The DOE is engaging with parents, school leaders, students, and other stakeholders to collect ideas and perspectives on admissions for fall 2021. All parents and students are invited to join virtual borough-based town hall meetings with Executive Superintendents. Information for each Family Empowerment Listening Series event is listed below.
How to Participate
- Click here to register now for one of these events.
- If you'd like to provide a comment during the session, please select "yes" when you register. Speakers will be given 90 seconds to share thoughts or questions.
- At each borough-based event, priority to speak will be given to residents of that borough, as well as to participants who speak one of the languages being interpreted at the event (see below).
- Click here to join any event during its scheduled date and time (see below). You can also paste this URL into your browser: https://us02web.zoom.us/j/88214186470.
|Town Hall Listening Series Event||Date and Time||Interpretation Available In...|
|BRONX, with Executive Superintendent Ross Porter||Wednesday, May 27, 6pm-8pm||Bangla/Bengali, French, and Spanish|
|QUEENS, with Executive Superintendents Muñiz-Sarduy and Spencer||Thursday, May 28, 6pm-8pm ||Korean, Mandarin, and Spanish|
|STATEN ISLAND, with Executive Superintendent Lodico||Friday, May 29, 6pm-8pm ||Haitian Creole, Russian, and Spanish |
|MANHATTAN, with Executive Superintendent Rosales ||Monday, June 1, 6pm-8pm||Cantonese, Mandarin, and Spanish|
|BROOKLYN, with Executive Superintendents Watts and Freeman ||Tuesday, June 2, 6pm-8pm||Arabic, Mandarin, and Spanish|
- Share your ideas. We're collecting comments and ideas on how to best navigate COVID-19-related admissions changes. Please fill out this form to share your opinion and have your voice heard.
The DOE is also hearing from parent leaders across the city through meetings with the Chancellor’s Parent Advisory Council, CEC presidents, Presidents’ councils, and other parent advocacy groups.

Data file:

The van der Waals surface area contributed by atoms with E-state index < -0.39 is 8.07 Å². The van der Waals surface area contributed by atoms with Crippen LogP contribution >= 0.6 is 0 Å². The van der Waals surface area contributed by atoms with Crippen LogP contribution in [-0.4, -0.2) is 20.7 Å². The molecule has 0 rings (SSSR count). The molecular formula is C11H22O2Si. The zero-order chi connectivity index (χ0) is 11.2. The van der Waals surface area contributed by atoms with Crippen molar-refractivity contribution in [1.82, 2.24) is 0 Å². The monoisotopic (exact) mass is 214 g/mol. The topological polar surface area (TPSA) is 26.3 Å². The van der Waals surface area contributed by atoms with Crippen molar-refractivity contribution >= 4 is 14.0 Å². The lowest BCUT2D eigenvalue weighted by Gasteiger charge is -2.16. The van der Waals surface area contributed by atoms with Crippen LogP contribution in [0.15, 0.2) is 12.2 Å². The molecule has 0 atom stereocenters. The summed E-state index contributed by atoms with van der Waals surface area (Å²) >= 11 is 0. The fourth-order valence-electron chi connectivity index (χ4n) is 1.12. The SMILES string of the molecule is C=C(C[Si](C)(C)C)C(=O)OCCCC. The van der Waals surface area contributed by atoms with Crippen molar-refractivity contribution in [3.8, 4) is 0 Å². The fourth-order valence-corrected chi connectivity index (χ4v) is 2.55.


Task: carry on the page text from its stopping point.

May 21, 2020
The following message from the Chancellor provides information on the impacts of the COVID-19 pandemic on DOE admissions for fall 2021, inviting families to engage with us through virtual events. You can read this message without leaving this page or download it as a PDF in your language.
As we navigate these uncertain times together as a City, I remain in awe of the commitment and compassion you all bring to your daily lives. Since March, our school system has adapted in ways that were once unimaginable. Now, in our last two months of the school year, we are still learning and growing every day, and we could not do this without you: our families and our students.
As we adjust to this new reality, we know parents all over the City are eager to learn more about how COVID-19 may impact their children’s education and schools in the fall. We are making every effort to prepare and plan for these challenges, including our recently announced plans for remote summer learning to keep students on track academically, and ensuring we have the social and emotional support in place to help students address trauma they may be facing. Nothing is more important than the safety and wellbeing of our students and school communities, and it continues to be our north star.
As we look to next year, we know another aspect of school in the fall is top of mind for many families and students: admissions for middle and high school. From the beginning, I’ve been clear that we will not let things that are out of students’ control affect this process, and the global pandemic we are all facing is certainly out of students’ control. At the State level, tests have been suspended. At the City level, we have taken steps to ensure equity by freezing attendance as a factor and developing a grading policy that maintains clear expectations and accounts for the hardship students may be experiencing during this crisis. Taken together, these necessary changes will mean we will need to adjust the admissions process for next year, especially for schools that use selective admissions, or “screens” as part of their admissions process.